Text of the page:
Major reports

A new National Academies report details the extensive degradation of facilities on the two main campuses of the National Institute of Standards and Technology. To resolve the situation, it endorses a plan to more than triple the agency’s current construction and maintenance budget for more than a decade.

The National Science Foundation is taking steps to address sexual assault and harassment at the Antarctic research facilities it supports, including launching a new office to support victims. The problem was the subject of an expansive report the agency released to the public in August.

In the run-up to the next Particle Physics Project Prioritization Panel exercise, physicists are showing enthusiasm for building a new collider on U.S. soil, and diversity and community engagement are also getting new attention.

The latest iteration of the National Academies planetary science decadal survey is the first to undertake detailed examinations of astrobiology, the integration of science with crewed exploration, planetary defense, and the state of the planetary science profession.

The new National Academies decadal survey for planetary science prioritizes completion of the Mars Sample Return mission, new flagship missions to Uranus and Saturn’s moon Enceladus, and a slate of candidate concepts for medium-scale missions.

The National Academies has released its first-ever decadal survey on the ‘physics of living systems,’ which recommends coordinating fragmented funding sources and education programs to help biological physics cohere as its own branch of the physical sciences.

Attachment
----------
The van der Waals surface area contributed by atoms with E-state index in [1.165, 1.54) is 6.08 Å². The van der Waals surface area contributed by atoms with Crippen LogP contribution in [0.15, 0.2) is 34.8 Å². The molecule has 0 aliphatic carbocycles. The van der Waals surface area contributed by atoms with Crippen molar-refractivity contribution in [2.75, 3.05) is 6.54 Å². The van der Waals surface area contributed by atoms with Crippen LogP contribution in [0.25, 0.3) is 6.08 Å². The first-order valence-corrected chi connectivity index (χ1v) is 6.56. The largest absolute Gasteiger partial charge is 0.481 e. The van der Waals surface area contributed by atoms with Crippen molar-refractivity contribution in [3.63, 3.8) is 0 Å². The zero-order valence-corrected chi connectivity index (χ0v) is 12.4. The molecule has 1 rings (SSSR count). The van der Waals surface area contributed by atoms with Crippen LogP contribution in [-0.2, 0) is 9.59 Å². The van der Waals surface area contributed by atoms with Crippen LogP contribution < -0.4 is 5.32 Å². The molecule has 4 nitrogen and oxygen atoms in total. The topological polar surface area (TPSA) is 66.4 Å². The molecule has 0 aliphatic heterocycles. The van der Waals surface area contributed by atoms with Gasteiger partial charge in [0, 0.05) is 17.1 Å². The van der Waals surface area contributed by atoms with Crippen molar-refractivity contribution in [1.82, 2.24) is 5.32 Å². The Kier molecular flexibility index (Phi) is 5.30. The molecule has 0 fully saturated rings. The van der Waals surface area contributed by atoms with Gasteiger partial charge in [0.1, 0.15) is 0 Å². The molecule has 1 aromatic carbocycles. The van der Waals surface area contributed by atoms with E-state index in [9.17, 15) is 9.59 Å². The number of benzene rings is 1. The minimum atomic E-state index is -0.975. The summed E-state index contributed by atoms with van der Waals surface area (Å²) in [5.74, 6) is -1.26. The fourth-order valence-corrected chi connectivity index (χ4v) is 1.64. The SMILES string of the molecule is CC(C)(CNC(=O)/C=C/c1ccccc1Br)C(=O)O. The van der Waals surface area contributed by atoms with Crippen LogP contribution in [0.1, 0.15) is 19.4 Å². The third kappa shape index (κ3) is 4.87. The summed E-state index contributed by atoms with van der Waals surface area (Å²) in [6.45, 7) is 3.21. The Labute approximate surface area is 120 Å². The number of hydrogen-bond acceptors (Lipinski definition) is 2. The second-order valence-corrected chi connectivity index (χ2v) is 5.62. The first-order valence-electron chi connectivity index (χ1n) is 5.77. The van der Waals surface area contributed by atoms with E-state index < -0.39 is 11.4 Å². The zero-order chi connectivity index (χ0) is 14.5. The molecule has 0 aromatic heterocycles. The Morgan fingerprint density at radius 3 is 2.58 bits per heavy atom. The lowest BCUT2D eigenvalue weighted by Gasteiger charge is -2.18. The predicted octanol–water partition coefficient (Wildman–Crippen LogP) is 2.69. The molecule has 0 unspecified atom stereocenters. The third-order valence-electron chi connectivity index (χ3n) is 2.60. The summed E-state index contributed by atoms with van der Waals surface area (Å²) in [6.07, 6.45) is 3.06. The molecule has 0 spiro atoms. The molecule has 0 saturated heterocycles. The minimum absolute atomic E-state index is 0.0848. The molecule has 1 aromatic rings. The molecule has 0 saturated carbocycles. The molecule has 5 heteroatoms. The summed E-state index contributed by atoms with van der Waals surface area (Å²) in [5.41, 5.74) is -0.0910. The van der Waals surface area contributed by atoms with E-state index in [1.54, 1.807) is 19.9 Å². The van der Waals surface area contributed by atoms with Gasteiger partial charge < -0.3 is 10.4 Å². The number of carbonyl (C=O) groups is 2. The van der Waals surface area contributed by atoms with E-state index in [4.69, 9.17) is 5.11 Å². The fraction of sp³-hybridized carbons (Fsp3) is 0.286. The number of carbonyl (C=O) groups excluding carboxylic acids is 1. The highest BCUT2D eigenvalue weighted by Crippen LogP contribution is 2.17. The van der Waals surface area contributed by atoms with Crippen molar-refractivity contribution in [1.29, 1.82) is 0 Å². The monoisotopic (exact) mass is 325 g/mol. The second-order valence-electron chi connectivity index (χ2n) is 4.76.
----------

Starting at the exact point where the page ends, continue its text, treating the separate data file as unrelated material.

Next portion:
A new report from the National Science Board finds that the U.S. has continued to lose its clear leadership position in global science and engineering. Accordingly, the board recommends the nation position itself as an international hub for scientific collaboration and take urgent action to strengthen the domestic STEM workforce.

A new study sponsored by the American Physical Society concludes that U.S. systems for intercepting intercontinental ballistic missiles cannot be relied on to counter even a limited nuclear strike and are unlikely to achieve reliability within the next 15 years.

The White House Office of Science and Technology Policy is advancing five new principles for protecting scientific integrity, with an eye toward guarding against political interference across federal agencies.

Aside from its highest-profile recommendations, the latest astronomy and astrophysics decadal survey recommends priorities for small and mid-scale projects, with a particular emphasis on time-domain and multi-messenger astronomy. It also calls for increased spending on technology development.